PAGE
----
Monday, September 01, 2003

In Space, No One Can Hear Your Ideology

I had a short deadline on this week's column due to the Labor Day holiday; had to get my opinions in early so the staff could get out of town for the holiday weekend. I was running behind and couldn't figure out what to write about when in Thursday morning's Tribune, the editorial page opined in favor of a renewed space shuttle program. Inspiration!

Here's an interesting note for grammarians: The editorial originally ran in the paper with the headline, "To boldly return." I made the "boldly split infinitives" crack in my column, and now the archived version on the Tribune website has a different headline, "Reviving NASA." Proofreaders rule!

Did you hear that Clint Eastwood decided to take a theology course on the New Testament, because a man's gotta understand his Lamentations?

East Valley Tribune, Aug. 31, 2003

Consider a government program which, despite important successes, has suffered even-more-dramatic failures. Worse, the failures weren’t random, but rather grew from fundamental organizational flaws. Despite a through investigation after one such failure and promises to reform, the agency backslid and another huge tragedy resulted.

Two separate investigations, several years apart, found ineffective leadership and flawed communication -- institutional failings that not only cost money, but lives. Many thoughtful people find these costs unacceptable, because despite the claims of the program’s supporters about the needs involved and supposed future benefits, the program hasn’t provided practical, measurable payback to taxpayers.

When the federal budget deficit is the largest (in nominal terms, which used to be the only way people discussed it) in history, and when The Tribune repeatedly has said that the problem is simply too much spending , you’d guess that I’d be arguing to spend more money on the program and The Tribune would be demanding immediate cuts.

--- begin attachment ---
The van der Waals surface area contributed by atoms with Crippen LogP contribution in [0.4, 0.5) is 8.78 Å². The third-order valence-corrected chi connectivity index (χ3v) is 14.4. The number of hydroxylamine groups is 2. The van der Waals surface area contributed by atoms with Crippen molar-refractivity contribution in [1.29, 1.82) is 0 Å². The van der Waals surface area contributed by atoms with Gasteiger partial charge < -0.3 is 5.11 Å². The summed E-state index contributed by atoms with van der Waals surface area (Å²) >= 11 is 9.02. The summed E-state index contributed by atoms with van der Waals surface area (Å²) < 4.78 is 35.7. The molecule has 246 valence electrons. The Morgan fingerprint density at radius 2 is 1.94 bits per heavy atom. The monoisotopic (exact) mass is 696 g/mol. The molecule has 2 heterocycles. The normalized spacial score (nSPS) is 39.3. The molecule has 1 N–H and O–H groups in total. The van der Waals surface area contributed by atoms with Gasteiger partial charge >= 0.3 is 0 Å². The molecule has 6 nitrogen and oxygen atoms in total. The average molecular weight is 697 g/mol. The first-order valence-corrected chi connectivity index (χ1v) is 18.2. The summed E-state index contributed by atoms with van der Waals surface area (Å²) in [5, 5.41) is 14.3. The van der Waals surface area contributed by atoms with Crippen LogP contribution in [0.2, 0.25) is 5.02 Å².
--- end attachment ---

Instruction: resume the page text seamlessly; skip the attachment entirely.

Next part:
But we’re talking NASA (and not CPS), so the usual roles get reversed.

What is it about space that makes libertarians and conservatives go all weak-kneed about aging, 30-year-old technology and big government? I understand the romance of space; I race through dinner to watch "Enterprise" with my youngest kid, own "Next Generation" toys, DVDs, and books, and took my first date to see "2001: A Space Odyssey" (for which I’m still apologizing.) But just as Tom Clancy novels don’t justify building new submarines, why do dreams of space travel exempt a program of limited utility from the usual scrutiny of those who decry government spending?

The shuttle program and space station aren’t much good for scientific knowledge, except for experiments directly related, and only relevant, to the shuttle and space station themselves. Other experiments could be performed by machines or remote control -- and often are, with the astronauts simply babysitters. The civilian technology spin-offs have been limited, and the current shuttle fleet uses technology less sophisticated and current than many readily-available consumer items.

Rather than reexamining the program, too many Republicans who can’t abide by money being spent on earth have absolutely no problem spending tax dollars in space -- and want to spend more. Such romantics!

These folks usually demand that every government program justify its worth, and always do more with less. Unfortunately, the Columbia investigation found that NASA, in response to White House and congressional pressure, tried to do more with less and to meet unrealistic deadlines and goal -- with tragic results. The “do more with less” exhortation was a recipe for disaster. So will these people stop demanding it from other programs? Of course not.

Apparently because everything turns upside-down in space, the Republican/conservative/libertarian response is an expanded commitment -- more money for NASA, a new shuttle fleet, and the same commitment that put men on the moon by 1969 (and that hasn’t had them back there since 1972).

Usually it’s liberals demanding more money for failed government programs on the grounds that inadequate funding meant that we really hadn’t tried them yet. Aren’t conservatives supposed to abhor that kind of dreamy-eyed wishful thinking? But lately it’s conservatives who let dreams blind them to reality.

Whether it’s Iraqis greeting American troops with rose petals, or Middle Eastern democracy spontaneously sprouting, or the budget deficit miraculously turning around, or that Bush’s tax cuts will create 5.5 million new jobs this year, conservatives now let their dreams decouple them from reality.

The space program may let editorialists boldly split infinitives, but it’s a government program -- and should be judged by the same standards as every other government program. By that standard, the shuttle flunks.

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